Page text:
Some effects of aphasia are apparent immediately. The inability to follow a conversation or answer a question signals to the other person that there is a communication problem. But some of the effects of aphasia lie hidden deep below the surface.

This is the first thought that Lauren Marks tackles in her new memoir about aphasia, A Stitch of Time. The book opens with a ruptured aneurysm in Scotland and continues into the aftermath as she experiences aphasia.

We’d love to read this book together, but you can still participate in these posts even if you haven’t read the book. Comment down below or on our Facebook page.

The Quiet

Friends and family may have experienced panic during Lauren’s early days after the aneurysm, but Lauren explains that she felt quiet. She didn’t feel worried or sad or confused. She didn’t want to think about the past or the future. She was in the moment, feeling like she had more of a connection to the tree outside her hospital window than she did to her life back in New York.

She describes this feeling with a capital Q — the Quiet — and explains it as a “happy stillness” (p. 11).


Upon reflection, the emotions Lauren remembers feeling don’t fit the situation. She describes her mindset on page 12 as “blissful ignorance.” She pinpoints the moment that she realized she could no longer read, and states on page 6, “Now that the ability was gone, I could no longer think of how or why it should have any influence on my life whatsoever.”

Something that should have upset her not only doesn’t upset her, but she can’t even fathom why she would have ever cared about reading in the first place. Some of this is due to the placement of the aneurysm and its effect on her emotions. But her emotions could also be tied to her brain unable to process the enormity of how much her life has changed.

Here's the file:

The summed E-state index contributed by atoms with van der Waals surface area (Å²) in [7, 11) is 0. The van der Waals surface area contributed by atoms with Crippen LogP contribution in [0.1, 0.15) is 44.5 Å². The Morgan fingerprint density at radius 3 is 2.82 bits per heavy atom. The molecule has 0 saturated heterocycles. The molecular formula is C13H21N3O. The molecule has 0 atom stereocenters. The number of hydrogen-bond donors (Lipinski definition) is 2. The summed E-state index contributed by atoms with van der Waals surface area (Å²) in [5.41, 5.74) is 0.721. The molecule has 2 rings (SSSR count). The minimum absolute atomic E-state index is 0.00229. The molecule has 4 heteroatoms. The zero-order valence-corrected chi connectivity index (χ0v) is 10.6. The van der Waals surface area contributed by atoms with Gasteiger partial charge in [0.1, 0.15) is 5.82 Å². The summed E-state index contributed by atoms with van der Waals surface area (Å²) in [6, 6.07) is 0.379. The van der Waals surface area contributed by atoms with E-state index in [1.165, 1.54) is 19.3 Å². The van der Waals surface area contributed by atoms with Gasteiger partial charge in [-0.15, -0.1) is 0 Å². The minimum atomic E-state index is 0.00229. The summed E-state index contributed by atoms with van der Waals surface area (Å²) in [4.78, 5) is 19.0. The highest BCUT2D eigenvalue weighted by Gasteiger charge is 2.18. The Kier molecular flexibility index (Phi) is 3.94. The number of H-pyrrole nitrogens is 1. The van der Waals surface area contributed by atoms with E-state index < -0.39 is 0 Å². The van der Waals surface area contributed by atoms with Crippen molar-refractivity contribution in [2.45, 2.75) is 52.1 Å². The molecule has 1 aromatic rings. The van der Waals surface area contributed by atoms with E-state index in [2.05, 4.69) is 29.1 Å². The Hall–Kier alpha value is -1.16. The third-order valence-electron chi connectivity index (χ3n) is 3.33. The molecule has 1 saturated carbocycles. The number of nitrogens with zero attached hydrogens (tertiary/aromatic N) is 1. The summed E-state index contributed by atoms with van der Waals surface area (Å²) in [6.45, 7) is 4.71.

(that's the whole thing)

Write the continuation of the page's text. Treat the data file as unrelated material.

Inner Monologue

While it may not be apparent on the outside, Lauren knows that her thoughts have changed. She says on page 17,

Most importantly, it was not just my external language that was ailing. My inner monologue, my self-directed speech, had also gone almost completely mute. In its place was the radiant Quiet.

These thoughts become part of the invisible effects of aphasia because she isn’t sharing them with anyone else. No one knows about Lauren’s “meditative state” or the fact that she isn’t concerned that she can’t use language anymore. She is at peace, for the most part, with her state of existence even as everyone else around her worries.

What are some of your invisible effects of aphasia?

Image: Patrick Hendry via Unsplash